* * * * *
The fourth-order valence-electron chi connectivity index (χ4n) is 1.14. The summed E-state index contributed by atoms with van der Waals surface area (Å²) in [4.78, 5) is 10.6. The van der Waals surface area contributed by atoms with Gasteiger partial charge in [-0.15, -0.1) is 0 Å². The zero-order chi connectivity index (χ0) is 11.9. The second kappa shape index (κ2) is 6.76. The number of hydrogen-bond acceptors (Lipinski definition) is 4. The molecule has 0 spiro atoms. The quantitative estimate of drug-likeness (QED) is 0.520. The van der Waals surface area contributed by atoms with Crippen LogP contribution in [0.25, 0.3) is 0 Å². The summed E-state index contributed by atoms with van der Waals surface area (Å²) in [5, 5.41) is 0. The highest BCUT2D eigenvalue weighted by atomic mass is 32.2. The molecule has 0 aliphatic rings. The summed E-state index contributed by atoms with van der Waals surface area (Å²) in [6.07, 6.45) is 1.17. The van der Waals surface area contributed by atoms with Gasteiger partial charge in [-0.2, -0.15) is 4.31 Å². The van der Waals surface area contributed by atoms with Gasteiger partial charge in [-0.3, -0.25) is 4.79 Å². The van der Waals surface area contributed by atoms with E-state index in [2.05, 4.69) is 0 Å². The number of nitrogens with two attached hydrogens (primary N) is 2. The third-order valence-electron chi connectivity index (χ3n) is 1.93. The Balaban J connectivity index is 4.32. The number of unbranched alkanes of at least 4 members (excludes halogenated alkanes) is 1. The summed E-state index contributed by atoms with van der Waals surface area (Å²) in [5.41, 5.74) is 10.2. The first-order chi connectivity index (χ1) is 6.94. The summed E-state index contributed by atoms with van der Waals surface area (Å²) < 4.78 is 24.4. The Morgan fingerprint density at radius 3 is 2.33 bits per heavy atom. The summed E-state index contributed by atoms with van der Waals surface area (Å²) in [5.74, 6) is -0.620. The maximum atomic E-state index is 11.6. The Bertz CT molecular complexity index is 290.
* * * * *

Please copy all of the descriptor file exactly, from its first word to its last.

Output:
The fourth-order valence-electron chi connectivity index (χ4n) is 1.14. The summed E-state index contributed by atoms with van der Waals surface area (Å²) in [4.78, 5) is 10.6. The van der Waals surface area contributed by atoms with Gasteiger partial charge in [-0.15, -0.1) is 0 Å². The zero-order chi connectivity index (χ0) is 11.9. The second kappa shape index (κ2) is 6.76. The number of hydrogen-bond acceptors (Lipinski definition) is 4. The molecule has 0 spiro atoms. The quantitative estimate of drug-likeness (QED) is 0.520. The van der Waals surface area contributed by atoms with Crippen LogP contribution in [0.25, 0.3) is 0 Å². The summed E-state index contributed by atoms with van der Waals surface area (Å²) in [5, 5.41) is 0. The highest BCUT2D eigenvalue weighted by atomic mass is 32.2. The molecule has 0 aliphatic rings. The summed E-state index contributed by atoms with van der Waals surface area (Å²) in [6.07, 6.45) is 1.17. The van der Waals surface area contributed by atoms with Gasteiger partial charge in [-0.2, -0.15) is 4.31 Å². The van der Waals surface area contributed by atoms with Gasteiger partial charge in [-0.3, -0.25) is 4.79 Å². The van der Waals surface area contributed by atoms with E-state index in [2.05, 4.69) is 0 Å². The number of nitrogens with two attached hydrogens (primary N) is 2. The third-order valence-electron chi connectivity index (χ3n) is 1.93. The Balaban J connectivity index is 4.32. The number of unbranched alkanes of at least 4 members (excludes halogenated alkanes) is 1. The summed E-state index contributed by atoms with van der Waals surface area (Å²) in [5.41, 5.74) is 10.2. The first-order chi connectivity index (χ1) is 6.94. The summed E-state index contributed by atoms with van der Waals surface area (Å²) < 4.78 is 24.4. The Morgan fingerprint density at radius 3 is 2.33 bits per heavy atom. The summed E-state index contributed by atoms with van der Waals surface area (Å²) in [5.74, 6) is -0.620. The maximum atomic E-state index is 11.6. The Bertz CT molecular complexity index is 290.